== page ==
He also advocates for more year-round farmers’ markets to provide greater access to food – it just so happens that Seacoast Eat Local is helping to organize two winter farmers’ markets this year – November 17th and December 22nd, to coincide with Thanksgiving and Christmas. They will be at the Atlantic Culinary Academy in Dover, NH from 9am – 2pm. Bring the whole family! And if you are a farmer or food producer (or know of a farmer or food producer) who would like to vend at these markets, drop us a line!
ok, not really. But since I don’t have tv, I’m relying on you folks to fill me in here -
Lobster Wars, the follow up to Deadliest Catch, starts on August 23rd.
If the program gets it right at all, it will be very very interesting. New England fisheries are in rough shape, but seafood remains awesomely delicious and generally healthy (watch out for that mercury). As people interested in local food, seafood seems like a good option, except . . . which seafood? Between the pollution of fish farms, overfished waters, and toxins like mercury, it is all so very complex. Along with several Slow Food Seacoast folks (and consulting some UNH folks who are experts in the field), we put together a short (very short) list of locally available seafood that addresses the above criteria and helps us all come out ahead of the game. It’s available as part of the Seacoast Local Foods Resource Guide (.pdf).
A few of my favorites (including Maine crab) didn’t make the list – for me this means making Maine crab more of a treat, while the other foods become more frequent passers-though on my plate. Mmmm . . . sardines.
(found via Kreblog)
Sunday, August 19th, 2007 is Lee Farm Day, a day when 14 of Lee’s farms open their barns and fields for us. The day is organized and sponsored by the Lee Agricultural Committee and Friends of Lee Open Space.
More information is available on the Flag Hill website.
The Lee Farm Day 2007 brochure (.pdf) includes a map, addresses and highlights of each farm, and suggested route.
The Lee Agricultural Committee is an amazing exemplar of how agricultural committees can affect positive change – the town of Lee is now known for being farmer friendly, thanks to the work of the Ag committee.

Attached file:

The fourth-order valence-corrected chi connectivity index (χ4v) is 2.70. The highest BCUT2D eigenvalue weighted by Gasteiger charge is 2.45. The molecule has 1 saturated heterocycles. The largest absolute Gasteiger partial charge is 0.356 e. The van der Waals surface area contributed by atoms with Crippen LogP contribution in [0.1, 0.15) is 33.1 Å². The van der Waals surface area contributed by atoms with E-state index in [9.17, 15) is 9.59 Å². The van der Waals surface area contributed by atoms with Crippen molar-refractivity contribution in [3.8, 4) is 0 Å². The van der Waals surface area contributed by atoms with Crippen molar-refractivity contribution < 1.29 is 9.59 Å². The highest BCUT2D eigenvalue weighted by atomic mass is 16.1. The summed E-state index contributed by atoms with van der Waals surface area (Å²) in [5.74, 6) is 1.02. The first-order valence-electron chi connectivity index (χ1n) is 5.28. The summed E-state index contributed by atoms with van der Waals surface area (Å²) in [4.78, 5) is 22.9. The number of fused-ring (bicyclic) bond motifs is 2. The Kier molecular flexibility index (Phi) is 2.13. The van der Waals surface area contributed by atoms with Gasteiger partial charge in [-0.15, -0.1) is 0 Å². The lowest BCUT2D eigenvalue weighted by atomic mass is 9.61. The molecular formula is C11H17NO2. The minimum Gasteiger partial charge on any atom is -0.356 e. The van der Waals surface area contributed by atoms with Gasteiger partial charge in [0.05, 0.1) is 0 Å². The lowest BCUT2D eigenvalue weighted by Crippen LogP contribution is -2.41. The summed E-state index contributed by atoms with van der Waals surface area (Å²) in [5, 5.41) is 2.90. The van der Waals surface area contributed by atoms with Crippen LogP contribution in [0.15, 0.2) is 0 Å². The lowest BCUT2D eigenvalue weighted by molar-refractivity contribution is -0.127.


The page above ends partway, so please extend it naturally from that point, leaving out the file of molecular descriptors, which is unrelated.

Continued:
Creating an Agricultural Commission in Your Hometown (.pdf), a publication of the NH Coalition for Sustaining Agriculture has more about the history and projects of the Lee Agricultural Committee.
Visit Seacoast Eat Local’s calendar of local food events for more fun.
I’m addicted. I absolutely love opening my freezer and seeing all the fresh local food waiting to be eaten when the growing season ends. My habits are changing. Granted my family has a long way to go in preservation of food if we want to go year round, but I think every year we will get better and have more food. So far, I have bags of blueberries, containers of raspberries, 1 sad and lonely, but cherished container of strawberry jam, lots of raspberry and blueberry jam, asparagus, squash, and fabulous steak cuts from Lasting Legacy farm.
One of my new habits, is every weekend I head over to Monahan’s Farm and pick fruit for about an hour right when they open. It’s been a really nice time spent with my almost 4 year old, Isabella, who has become a fairly proficient picker. I have also been joined by quite a few friends, and it’s a great time to catch up, especially for moms. We’ve commented on how relaxing it is; maybe it’s our hardwired foraging genes coming to surface.
A motivation for picking fruit, besides blueberry pancakes and the ability to eat raspberries by the handful, a typically expensive task from the grocery store, is a peanut butter and jelly sandwich that does not contain corn syrup and is all locally made. For whatever reason, this sandwich is coveted by the under age 10 population and by parents for it’s easy serving. For the bread, I use either homemade bread or pick from one of the many locally made ones, a family favorite, is Mathew’s All Natural from Lowell, MA. It’s easy to get, even at the big grocery stores. The jam is homemade because it is soo easy to make and the most difficult ingredient to buy without breaking the bank or containing corn syrup or substituted other cheap fruit. The natural peanut butter is becoming more popular and easier to find. I have not researched thoroughly yet to find the most local version, but On the Vine has some, and even Shaw’s carries some jars from MA and New York.
So one result from my new healthy addiction is a simple peanut butter and jelly sandwich I can feel good about serving. And my most vocal food critic in the house, Isabella, will eat the entire sandwich and ask for more. I think the Grandma bought t-shirt says it best, “I like my grapes in jelly.”
Photo caption from the top: my freezer with no bar codes, raspberry picking with friends at Monahan’s Farm, Chase Stuber blueberry picking, Isabella with McTague family blueberry picking